Monthly Archives: July 2010


A quote from Anthony Bourdain in his book, Medium Raw, that I was reading on the plane a few weeks ago.

“If there’s a new and lasting credo from the Big Shakeout (the economic crisis) it’s this: People will continue to pay for quality. They will be less and less inclined, however, to pay for bullshit.”

He was speaking about high end restaurants and the gimmicks they employ. So true for the arts as well.

Dance Your PhD 2010

The Quantum Ruler – Dance your Ph.D. 2010 from Krister Shalm on Vimeo.

The competition is back on, folks! For all you scientists who work all day and night in windowless labs in fluorescent lighting (or is that just me?) and have always longed to express yourself through dance!, here’s your chance. The Dance Your PhD competition is on again for current and past PhD candidates, and the deadline for submitting your video is on September 1, 2010. The prizes are cash this year, and a chance to see your video at the Imagine Science Film Festival in New York City in October. (Personally, last year’s prize of seeing professional choreographers reinterpret your PhD into a more official dance sounded cooler, but I’m most likely in the minority.) An even cooler prize would be a guarantee from Science to print a first author paper from your PhD, but no such guarantees are included. :)

Is it also an unexpected perk for non-scientists to be able to read about the science that is being done behind closed doors?

For more details, click here. If anyone submits one, please let me know!! Also included this year are comments from last year’s videos, which are helpful. I wonder what they said about mine, the exploring, dancing, slightly promiscuous young neuron??

Review: Festival del Sole “Stars of American and Russian Ballet”

Irina Dvorovenko and Maxim Beloserkovsky, courtesy of ABT

It was a gorgeous drive into Napa Valley on a Friday early evening. Amidst fields of vineyards, Napa Valley got a taste of big city fine arts with the Festival del Sole. Only in its fifth year with a focus on fine arts, food, and wine, this was the first year that this festival included a dance performance, with big names from the New York City Ballet to the Bolshoi. From the start of the performance, there was excitement in the air; the presenter announced his surprise that the full house proved that there really is an audience for dance in Napa.

The program was an eclectic mix of pieces ranging from classical ballet to modern, from the well-known to the more obscure. Not surprisingly, the audience favorites by far were the familiar and the virtuosic. Andrew Veyette and Megan Fairchild brought down the house with  Balanchine’s Stars and Stripes. Veyette ate up the stage with his impressive lines and even more impressive charisma. In the midst of being awed by Veyette’s stretch and artistry, he made you smile with his playful attack and his grin. His chemistry with Fairchild was pure fun, in this glitzy rendition of Stars and Stripes, and it was perfect for the gala atmosphere of this performance. Later, Veyette and Fairchild’s Swan Lake didn’t fare as well; it felt like a more embellished and a slightly more muddled version of the classical ballet.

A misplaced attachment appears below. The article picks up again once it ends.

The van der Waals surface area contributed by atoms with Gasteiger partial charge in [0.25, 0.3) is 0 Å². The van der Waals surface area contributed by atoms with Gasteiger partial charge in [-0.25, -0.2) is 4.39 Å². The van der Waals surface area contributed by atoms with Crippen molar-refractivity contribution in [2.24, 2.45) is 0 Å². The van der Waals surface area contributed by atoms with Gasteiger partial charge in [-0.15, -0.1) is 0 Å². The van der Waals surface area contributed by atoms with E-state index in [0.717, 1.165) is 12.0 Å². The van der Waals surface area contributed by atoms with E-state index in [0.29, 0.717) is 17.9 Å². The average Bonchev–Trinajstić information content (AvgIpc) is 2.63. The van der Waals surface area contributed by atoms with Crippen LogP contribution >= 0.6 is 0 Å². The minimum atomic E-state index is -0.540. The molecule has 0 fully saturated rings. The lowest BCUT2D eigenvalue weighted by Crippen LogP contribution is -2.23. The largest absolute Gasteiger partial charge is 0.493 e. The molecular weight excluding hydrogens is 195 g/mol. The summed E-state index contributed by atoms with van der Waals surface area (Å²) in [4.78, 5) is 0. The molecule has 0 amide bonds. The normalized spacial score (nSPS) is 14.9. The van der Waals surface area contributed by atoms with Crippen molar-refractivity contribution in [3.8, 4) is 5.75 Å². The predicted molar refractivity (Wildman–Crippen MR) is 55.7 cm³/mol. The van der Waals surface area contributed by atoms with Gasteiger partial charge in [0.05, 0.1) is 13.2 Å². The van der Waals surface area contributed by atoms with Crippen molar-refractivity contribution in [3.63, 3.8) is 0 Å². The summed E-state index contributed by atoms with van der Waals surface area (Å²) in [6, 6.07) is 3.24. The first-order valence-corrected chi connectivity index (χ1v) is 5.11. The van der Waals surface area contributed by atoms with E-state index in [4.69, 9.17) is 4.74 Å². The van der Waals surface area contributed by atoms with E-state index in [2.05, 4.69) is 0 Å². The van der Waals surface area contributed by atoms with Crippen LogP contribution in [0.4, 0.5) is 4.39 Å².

Petipa’s Don Quixote, danced with flair by San Francisco Ballet dancers Lorena Feijoo and Vitor Luiz, was another standout. I’ve always found Feijoo to be both a stylistic and stylish dancer, and she shines in Don Quixote. Every detail is colored with sass and flirty eyes, and Luiz flew through the air to the audience’s delight. Feijoo and Luiz also performed Forsythe’s in the middle, somewhat elevated with red-hot sensuality, the sexiest rendition I’d seen yet. I wished the music had been louder though; I hadn’t realized how much the heart-pounding beats of Thom Willem’s score was central to experiencing this piece.

The central billing of this evening was American Ballet Theatre’s Irina Dvorovenko and Maxim Beloserkovsky. Their transparent rendition of Balanchine’s Apollo added touches of humor and humanity amidst its stark angles. Every movement deliberate, Beloserkovsky distinguishes between the soft swoops to the pointed punctuations of quick footwork. Glances and smiles are shared between Dvorovenko and Beloserkovsky, and the expansive ending lingers with Dvorovenko and Beloserkovsky draped over each other looking up with hope. Their other two offerings for the night, however, didn’t fare so well – Jessica Lang’s “Splendid Isolation III” is several minutes of melodramatic posturing, and Anatoliy Beliy’s “Carmen Suite” is even more so,  but more kinetic and even more over the top. Despite their program choices, Dvorovenko is positively statuesque, dancing beyond her diminuitive frame with glamor and dynamism, and Beloskerkovsky is pure elegant strength in various states of bare-chested costumes.

Bolshoi principal Marianna Ryzhkina and ABT soloist Gennadi Saveliev (a substitution for Bolshoi’s Dmitry Gudanov) were the epitome of control in excerpts from Raymonda and Giselle. They especially simmered in Giselle, with sadness and forgiveness in breathtaking balances and heartache.